Of course, some of the drive to change comes from the clients the company works with. It has several internationally renowned technology companies among its client base who also exert an influence. “Working with tech companies does raise your consciousness about it,” says Moore. “And we have other really progressive clients like Heathrow. As part of the Heathrow expansion, we have got the ability to look at modern methods of construction (MMC) on a mass scale. They are one of the biggest clients and they are embracing it and driving the change rather than just talking about it.”
Patricia Moore on…
“We have got big ambitions about putting carbon at the heart of our 2025 vision (the company’s five-year plan, which will be set this year). We are looking at how we can quite easily start to measure carbon capture alongside our cost management service for instance.”
…making staff feel valued
“I think we have a really rich offer for our people, including exposure to working with some of the industry’s best clients. And we underpin that with a really solid peer group and a very compelling technical training programme and management development philosophy and programmes.”
“Our training is synchronised with the professional bodies and our academy really dovetails into the professional institutions. The challenge now is the diverse skillsets that are coming in. What will the professional pathways of the future look like?”
Keeping up with technology advances has helped Turner & Townsend’s performance too, Moore contends. “We are taking market share from many of our competitors now because we are able to offer not just being able to trade in a BIM environment and a fully digital project environment – of course we can do that – but we can independently assure the BIM model too, which is really attractive to clients.”
She adds that clients recognise now not just that BIM can help manage risk and prevent inefficiencies, but is also useful when it comes to asset performance once the building is finished: “Even the blue-chip developers who don’t necessarily have an interest in the asset see that as a saleable product see it is a big part of their offer going forward. So it is really exciting and we feel really well positioned through the investments we have made.”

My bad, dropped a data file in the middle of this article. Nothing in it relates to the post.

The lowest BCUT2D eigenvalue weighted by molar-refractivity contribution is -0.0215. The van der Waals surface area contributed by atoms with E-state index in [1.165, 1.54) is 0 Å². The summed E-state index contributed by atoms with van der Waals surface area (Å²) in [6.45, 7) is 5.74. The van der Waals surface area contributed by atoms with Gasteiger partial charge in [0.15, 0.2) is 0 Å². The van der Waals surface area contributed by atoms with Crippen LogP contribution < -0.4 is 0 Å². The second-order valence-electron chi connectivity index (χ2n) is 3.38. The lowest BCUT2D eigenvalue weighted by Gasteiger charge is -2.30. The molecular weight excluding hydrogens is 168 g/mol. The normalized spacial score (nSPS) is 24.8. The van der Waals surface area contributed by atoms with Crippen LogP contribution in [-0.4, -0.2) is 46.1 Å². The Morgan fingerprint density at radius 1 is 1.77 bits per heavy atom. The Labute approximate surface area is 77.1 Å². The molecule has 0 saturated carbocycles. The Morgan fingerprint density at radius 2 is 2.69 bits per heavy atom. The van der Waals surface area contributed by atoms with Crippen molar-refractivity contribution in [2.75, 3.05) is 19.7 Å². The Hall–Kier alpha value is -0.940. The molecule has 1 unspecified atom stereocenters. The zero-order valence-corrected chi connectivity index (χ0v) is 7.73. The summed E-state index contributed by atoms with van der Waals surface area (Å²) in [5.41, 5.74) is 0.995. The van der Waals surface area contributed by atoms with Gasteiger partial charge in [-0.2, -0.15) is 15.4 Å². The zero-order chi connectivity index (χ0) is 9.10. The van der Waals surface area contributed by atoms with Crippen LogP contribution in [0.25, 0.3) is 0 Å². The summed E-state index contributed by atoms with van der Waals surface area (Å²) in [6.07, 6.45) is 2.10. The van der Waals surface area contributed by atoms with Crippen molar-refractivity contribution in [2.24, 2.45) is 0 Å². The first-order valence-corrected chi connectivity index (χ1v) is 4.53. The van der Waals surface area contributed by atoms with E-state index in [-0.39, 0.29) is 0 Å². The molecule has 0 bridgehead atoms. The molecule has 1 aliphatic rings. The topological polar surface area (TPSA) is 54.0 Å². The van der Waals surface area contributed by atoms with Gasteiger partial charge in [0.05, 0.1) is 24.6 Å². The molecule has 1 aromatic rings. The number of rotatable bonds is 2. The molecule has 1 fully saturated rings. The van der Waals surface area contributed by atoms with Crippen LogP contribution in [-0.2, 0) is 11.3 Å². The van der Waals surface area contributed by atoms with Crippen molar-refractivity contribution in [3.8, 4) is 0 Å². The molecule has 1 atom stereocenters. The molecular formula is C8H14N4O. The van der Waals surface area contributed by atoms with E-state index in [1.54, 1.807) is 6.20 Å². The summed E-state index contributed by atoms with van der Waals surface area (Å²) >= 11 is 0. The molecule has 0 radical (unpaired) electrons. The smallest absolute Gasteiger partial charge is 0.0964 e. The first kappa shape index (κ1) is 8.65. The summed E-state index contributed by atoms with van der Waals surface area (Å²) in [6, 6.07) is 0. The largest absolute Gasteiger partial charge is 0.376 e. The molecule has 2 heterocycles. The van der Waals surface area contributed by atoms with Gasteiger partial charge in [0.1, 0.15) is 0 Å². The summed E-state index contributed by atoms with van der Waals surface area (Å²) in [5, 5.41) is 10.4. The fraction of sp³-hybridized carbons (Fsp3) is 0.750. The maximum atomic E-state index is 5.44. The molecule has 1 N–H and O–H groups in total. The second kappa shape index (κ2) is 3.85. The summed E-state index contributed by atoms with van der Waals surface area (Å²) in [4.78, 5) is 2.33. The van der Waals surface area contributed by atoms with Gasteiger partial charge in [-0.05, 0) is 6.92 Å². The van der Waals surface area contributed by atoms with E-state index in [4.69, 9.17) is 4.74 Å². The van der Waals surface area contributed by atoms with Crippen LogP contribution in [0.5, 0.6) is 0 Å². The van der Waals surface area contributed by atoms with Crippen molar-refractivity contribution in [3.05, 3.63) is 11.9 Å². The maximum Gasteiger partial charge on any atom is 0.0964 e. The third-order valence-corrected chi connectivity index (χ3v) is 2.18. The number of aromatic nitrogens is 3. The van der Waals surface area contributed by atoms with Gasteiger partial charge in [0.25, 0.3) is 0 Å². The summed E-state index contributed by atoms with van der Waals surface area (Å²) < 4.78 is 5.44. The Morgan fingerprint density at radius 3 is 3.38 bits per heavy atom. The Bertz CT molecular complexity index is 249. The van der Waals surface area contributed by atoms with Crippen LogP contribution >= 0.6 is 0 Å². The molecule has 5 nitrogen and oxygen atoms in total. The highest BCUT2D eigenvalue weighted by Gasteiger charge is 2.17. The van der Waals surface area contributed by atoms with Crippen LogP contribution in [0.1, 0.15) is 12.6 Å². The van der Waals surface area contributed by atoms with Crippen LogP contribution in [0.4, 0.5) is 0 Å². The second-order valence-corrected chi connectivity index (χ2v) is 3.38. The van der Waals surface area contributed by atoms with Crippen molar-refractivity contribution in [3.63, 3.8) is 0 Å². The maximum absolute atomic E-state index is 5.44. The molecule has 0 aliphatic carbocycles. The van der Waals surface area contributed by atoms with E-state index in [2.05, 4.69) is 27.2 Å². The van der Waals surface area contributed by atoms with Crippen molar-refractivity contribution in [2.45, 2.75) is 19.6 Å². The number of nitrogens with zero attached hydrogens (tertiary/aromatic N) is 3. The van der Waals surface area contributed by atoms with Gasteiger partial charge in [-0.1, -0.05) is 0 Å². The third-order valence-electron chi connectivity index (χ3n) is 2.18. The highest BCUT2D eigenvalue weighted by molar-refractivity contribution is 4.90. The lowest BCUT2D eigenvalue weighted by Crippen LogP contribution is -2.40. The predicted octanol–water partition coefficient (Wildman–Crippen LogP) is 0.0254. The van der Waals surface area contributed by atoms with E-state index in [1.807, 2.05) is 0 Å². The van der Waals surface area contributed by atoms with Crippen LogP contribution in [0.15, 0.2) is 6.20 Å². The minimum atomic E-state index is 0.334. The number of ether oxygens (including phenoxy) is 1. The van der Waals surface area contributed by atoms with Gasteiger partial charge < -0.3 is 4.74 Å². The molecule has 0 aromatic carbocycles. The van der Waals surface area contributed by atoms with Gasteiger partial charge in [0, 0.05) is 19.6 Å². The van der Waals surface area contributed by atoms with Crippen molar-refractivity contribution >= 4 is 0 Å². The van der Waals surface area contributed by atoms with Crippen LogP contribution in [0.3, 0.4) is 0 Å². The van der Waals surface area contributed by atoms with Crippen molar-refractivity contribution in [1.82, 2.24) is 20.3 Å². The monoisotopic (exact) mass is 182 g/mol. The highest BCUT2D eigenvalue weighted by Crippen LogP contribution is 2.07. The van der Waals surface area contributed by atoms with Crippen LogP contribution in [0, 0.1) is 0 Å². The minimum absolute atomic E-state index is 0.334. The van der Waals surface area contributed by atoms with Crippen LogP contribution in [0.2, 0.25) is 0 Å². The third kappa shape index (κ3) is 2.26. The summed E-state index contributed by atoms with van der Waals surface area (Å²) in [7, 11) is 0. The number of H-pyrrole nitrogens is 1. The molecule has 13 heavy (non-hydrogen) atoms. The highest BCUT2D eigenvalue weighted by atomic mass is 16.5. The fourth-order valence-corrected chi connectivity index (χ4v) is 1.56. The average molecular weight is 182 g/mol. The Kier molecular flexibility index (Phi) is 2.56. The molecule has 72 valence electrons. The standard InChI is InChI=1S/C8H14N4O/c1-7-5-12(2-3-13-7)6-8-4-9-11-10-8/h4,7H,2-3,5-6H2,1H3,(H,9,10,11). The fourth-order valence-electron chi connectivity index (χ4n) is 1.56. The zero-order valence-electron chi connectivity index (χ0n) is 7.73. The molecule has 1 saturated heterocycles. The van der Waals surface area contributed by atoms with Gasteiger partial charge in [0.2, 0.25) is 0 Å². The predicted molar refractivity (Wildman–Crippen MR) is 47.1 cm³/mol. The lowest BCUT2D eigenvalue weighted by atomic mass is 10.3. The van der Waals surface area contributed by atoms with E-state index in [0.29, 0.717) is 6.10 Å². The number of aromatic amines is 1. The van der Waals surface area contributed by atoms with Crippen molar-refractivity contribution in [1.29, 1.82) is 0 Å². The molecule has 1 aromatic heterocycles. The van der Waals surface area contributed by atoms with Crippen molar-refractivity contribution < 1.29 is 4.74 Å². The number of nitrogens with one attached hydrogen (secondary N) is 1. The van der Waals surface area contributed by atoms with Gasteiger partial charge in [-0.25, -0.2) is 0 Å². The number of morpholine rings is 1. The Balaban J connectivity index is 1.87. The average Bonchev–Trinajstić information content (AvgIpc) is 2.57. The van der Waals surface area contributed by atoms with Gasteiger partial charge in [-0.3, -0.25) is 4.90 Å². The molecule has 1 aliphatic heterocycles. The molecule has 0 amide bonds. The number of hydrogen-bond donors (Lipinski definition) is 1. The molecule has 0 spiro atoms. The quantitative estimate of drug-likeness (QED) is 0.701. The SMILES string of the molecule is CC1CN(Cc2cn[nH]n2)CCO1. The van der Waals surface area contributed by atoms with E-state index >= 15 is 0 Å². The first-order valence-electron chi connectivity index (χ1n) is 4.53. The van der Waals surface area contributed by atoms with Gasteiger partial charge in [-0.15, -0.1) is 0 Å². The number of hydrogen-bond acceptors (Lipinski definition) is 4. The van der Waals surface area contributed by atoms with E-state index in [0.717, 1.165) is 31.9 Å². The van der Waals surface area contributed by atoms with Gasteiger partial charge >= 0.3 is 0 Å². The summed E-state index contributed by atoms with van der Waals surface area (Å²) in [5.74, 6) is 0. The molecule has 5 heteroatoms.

Turner & Townsend has also been working hard to address the imbalance between men and women in its business. Currently, around 30% of its workforce is female, although Moore points out that its early careers cohort has a balance that is closer to 50/50.
“We were quite pleased that this year we have been able to drive a reduction in our gender pay gap both in terms of base pay but more significantly in terms of our bonus pay,” Moore says. “For us it is about how do we drive progression and retention of our female staff. I think we are getting the attraction bit largely right. We have targeted getting female representation on all of our boards across our global business by this year.”
Moore explains: “I work a lot with our early careers programme, our female gender groups, our diversity groups. And I encourage them to think about what it is that helps you to be successful. I always put the growth mindset at the middle of all of that.”
She concludes: “Change is our new constant and if people start with the right attitude and get a deep technical grounding in their field, it really sets you up for a long and interesting career.”